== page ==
The key to fast transitions is to stay calm and relaxed, and practice them before race day.
You can start to unzip your wetsuit while you make your way up from the water. Once by your bike, remove your wetsuit completely. Put your helmet on and be sure to buckle it. Put on your shoes (and socks if you're using them) and sunglasses. Some races require that you wear your race number on the bike; be sure to check the rules of your race.
Grab your bike and make your way towards the bike exit.
Wait until you get the mount line to get on your bike. Start out slow even though you'll be excited.
Wait for about 5 to 10 minutes before eating or drinking to let your nerves settle. Then, be sure to eat and drink regularly, according to the fueling plan you developed in training. Many athletes get so caught up in the race they forget to take in fluid and calories, which can lead to sub-par performance or bonking.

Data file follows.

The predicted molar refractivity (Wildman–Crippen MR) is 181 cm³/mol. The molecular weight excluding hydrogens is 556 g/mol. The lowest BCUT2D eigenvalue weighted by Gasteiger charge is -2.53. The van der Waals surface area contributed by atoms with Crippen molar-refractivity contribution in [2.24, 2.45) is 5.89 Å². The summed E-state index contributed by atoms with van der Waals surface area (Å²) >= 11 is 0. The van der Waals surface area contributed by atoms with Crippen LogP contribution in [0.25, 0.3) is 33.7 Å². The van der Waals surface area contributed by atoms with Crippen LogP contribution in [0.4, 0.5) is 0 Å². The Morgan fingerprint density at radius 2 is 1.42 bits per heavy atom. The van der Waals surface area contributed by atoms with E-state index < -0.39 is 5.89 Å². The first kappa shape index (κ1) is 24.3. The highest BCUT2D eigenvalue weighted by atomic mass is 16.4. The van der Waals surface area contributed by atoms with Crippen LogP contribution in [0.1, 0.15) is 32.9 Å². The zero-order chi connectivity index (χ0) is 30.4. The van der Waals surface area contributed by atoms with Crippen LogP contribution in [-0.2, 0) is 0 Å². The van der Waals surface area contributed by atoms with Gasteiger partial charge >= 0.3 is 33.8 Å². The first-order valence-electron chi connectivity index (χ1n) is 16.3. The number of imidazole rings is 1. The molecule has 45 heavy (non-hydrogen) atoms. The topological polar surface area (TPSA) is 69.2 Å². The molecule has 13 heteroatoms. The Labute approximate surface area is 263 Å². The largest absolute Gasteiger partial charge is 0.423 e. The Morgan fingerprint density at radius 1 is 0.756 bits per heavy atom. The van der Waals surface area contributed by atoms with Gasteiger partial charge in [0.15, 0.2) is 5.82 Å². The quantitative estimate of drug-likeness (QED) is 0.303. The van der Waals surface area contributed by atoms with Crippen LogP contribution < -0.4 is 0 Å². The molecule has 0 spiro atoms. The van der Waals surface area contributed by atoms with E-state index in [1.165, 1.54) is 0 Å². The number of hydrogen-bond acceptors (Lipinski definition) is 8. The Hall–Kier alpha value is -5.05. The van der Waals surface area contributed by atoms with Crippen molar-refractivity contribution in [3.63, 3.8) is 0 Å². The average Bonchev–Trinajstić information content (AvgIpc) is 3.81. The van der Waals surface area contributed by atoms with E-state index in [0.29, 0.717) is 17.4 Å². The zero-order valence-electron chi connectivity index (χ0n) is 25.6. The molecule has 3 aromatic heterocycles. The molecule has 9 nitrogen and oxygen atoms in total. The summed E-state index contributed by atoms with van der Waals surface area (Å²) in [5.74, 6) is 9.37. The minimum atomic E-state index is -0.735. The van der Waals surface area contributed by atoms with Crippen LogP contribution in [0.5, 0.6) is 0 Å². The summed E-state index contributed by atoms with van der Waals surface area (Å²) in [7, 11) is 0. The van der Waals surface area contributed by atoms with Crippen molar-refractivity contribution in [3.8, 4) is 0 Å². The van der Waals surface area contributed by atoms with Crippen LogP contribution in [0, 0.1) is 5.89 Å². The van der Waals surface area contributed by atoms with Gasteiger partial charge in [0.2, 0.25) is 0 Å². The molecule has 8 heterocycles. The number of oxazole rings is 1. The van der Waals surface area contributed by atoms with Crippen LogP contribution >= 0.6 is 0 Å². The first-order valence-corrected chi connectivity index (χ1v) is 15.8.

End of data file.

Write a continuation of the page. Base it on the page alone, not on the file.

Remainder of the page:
Ride to the right hand side of the road at all times (unless you're passing). Keep at least three bike lengths between you and the person in front of you.
In the last few minutes of the bike leg, shift to an easier gear and spin easy to get your legs ready for running. Do not hammer into T2.
Brake early to ensure you'll safely stop before the bike dismount line.
Make your way to your bike rack, rack your bike, and then take off your helmet.
If needed, put on your running shoes. If you choose to go sockless, be sure to put baby powder in your shoes and lubricate your feet.
Grab your nutrition, race number belt, hat or visor, and make your way to the run exit. Once again, the key to a fast transition is staying calm and relaxed.
It's likely that you'll be uber excited at this point, so be sure to start slow. It's much better to start slow and speed up as the race goes on than to start off too fast and blow up during the run.
Be sure to drink at every aid station and take your nutrition as practiced during training.
It's during the run where many athletes struggle. Think about why you are racing; try to have fun, and even smile.
As you approach the finish line, be sure your race number is facing the front.
Once finished, get your medal, turn in your timing chip, and grab something to eat and drink to re-fuel. Give yourself a pat on the back for a well-executed race.
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